Sunday, July 02, 2006

A Tincture a Day

Medicinal herbs are quickly becoming a more common tool for promoting health, says a study in the October 2005 issue of Annals of Epidemiology. In response to a large-scale telephone survey, a surprising percentage of people said they use herbs such as ginseng (Panax ginseng), St. John’s wort (genus Hypericum), and echinacea (Echinacea angustifolia, E. pallida, and E. purpurea) to maintain health and prevent illness.

Researchers analyzed data from almost 3,000 responses, and found the following:
  • 20 percent of people said they had used medicinal herbs in the past year. People who were older or more educated were more likely to use medicinal herbs, as were people who had joint pain, consumed alcohol, or were overweight.
  • Of the people who had used medicinal herbs, 34 percent had talked about it with their doctors. Women and people with diabetes or cancer were more likely to have discussed their use of herbal remedies.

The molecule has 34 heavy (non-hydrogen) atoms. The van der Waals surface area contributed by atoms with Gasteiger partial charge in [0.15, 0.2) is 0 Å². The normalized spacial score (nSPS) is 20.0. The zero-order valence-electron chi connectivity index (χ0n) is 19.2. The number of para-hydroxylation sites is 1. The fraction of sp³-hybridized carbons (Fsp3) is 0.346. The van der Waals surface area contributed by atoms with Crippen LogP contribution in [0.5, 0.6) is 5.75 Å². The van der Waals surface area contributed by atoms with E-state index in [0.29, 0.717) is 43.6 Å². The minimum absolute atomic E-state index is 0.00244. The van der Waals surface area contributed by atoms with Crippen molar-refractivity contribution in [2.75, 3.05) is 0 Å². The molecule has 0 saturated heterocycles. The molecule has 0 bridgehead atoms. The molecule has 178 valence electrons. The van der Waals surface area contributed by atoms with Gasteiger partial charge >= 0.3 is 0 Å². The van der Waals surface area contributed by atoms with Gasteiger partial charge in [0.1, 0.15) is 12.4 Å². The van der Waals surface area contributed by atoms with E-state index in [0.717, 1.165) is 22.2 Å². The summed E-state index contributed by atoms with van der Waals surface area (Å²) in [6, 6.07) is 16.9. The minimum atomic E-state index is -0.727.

• Of people who had used medicinal herbs, 69 percent said they used them to maintain health, while 25 percent used them to prevent illness and 15 percent to treat illness.
  • Five percent of people with at least one child younger than 18 said they had given herbal medicines to their children in the past year. Parents who were older, who used herbs themselves, or who lacked health coverage at any time during that past year were all more likely to give herbs to their children.

Despite the popularity of medicinal herbs, the researchers caution that people should discuss their use of herbs with their doctors to avoid possible herb–drug interactions and complications with surgery and to understand the sometimes different effect herbs have on children.
—Kristin Bjornsen

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